Because it will also be built into WhatsApp and Facebook Messenger, users will also be able to send and receive money between their friends and families just by sending them a message.

This will also work with any businesses they interact with on those platforms, Facebook said.

When will it be available?

Still being finalised in its development, the full system of Libra and its Calibra digital wallet is expected to launch next year.

Amazon

Amazon

Apple

Apple

Executives from tech giants Google, Facebook, Amazon.com, and Apple will go before the House Judiciary Committee’s antitrust panel

But Hawaii Democratic Sen. Brian Schatz says the question isn’t whether the U.S. should take the lead, but ‘why Facebook’ should be trusted to tackle the concept before it fixes its other problems.

Sen. Catherine Cortez Masto, a Nevada Democrat, asked Marcus how the company can guard against money laundering and make sure terrorists don’t use its currency to finance their operations.

Marcus claimed most criminal activity still depends on cash. ‘It will be better’ if more transactions move to digital, he said, because users of the new Libra currency will have to upload a government ID for verification when they use Facebook’s ‘Calibra’ wallet system.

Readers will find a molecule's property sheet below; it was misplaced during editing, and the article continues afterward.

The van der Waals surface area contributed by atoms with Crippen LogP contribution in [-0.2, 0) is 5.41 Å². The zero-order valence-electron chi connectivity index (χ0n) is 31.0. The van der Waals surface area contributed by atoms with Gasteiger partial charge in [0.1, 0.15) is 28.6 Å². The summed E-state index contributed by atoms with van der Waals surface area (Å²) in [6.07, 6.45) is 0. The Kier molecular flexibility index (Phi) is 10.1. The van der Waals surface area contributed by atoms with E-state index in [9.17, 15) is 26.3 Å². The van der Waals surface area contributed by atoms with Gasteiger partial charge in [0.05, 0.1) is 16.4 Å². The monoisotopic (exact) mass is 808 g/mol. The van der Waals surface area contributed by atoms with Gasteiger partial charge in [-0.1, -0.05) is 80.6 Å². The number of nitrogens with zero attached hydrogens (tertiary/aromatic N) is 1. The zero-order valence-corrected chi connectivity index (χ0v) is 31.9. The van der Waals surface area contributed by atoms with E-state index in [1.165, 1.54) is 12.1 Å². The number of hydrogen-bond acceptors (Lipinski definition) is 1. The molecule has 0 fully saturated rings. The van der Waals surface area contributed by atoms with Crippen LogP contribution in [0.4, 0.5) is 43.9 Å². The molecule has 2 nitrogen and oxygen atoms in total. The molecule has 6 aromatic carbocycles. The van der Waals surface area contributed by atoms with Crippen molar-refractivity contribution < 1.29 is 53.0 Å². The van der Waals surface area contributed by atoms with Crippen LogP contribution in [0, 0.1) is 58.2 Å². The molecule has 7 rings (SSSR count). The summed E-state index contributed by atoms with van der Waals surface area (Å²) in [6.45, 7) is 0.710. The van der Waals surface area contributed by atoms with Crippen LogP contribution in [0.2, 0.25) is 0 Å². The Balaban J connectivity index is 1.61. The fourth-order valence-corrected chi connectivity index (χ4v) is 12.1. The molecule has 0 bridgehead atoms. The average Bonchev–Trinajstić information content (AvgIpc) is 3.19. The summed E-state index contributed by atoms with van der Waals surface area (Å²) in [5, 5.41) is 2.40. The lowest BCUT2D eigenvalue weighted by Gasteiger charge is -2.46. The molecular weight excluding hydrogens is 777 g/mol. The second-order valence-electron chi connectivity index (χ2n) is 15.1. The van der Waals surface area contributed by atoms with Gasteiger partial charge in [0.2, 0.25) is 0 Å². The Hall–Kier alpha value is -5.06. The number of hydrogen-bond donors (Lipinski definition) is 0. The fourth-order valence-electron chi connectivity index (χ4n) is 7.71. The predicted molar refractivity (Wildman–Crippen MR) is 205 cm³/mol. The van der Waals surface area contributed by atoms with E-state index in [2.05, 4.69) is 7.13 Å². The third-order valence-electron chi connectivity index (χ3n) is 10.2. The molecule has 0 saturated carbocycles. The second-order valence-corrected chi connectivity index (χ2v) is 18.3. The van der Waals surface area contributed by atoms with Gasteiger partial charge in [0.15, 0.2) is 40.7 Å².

But President Donald Trump tweeted last week that Libra ‘will have little standing or dependability.’

While the big tech companies appear to have few friends on Capitol Hill, there has been some pushback from Republicans against a proposal by Senator Elizabeth Warren, who is running for president, that Amazon, Facebook and Google should be forced to divest companies that they purchased previously.

‘I don’t think the goal of antitrust law is to break up a big company just because they’re big,’ said Representative Kelly Armstrong, a Republican from North Dakota, on Fox Television. ‘I don’t ever want to penalize any company for success.’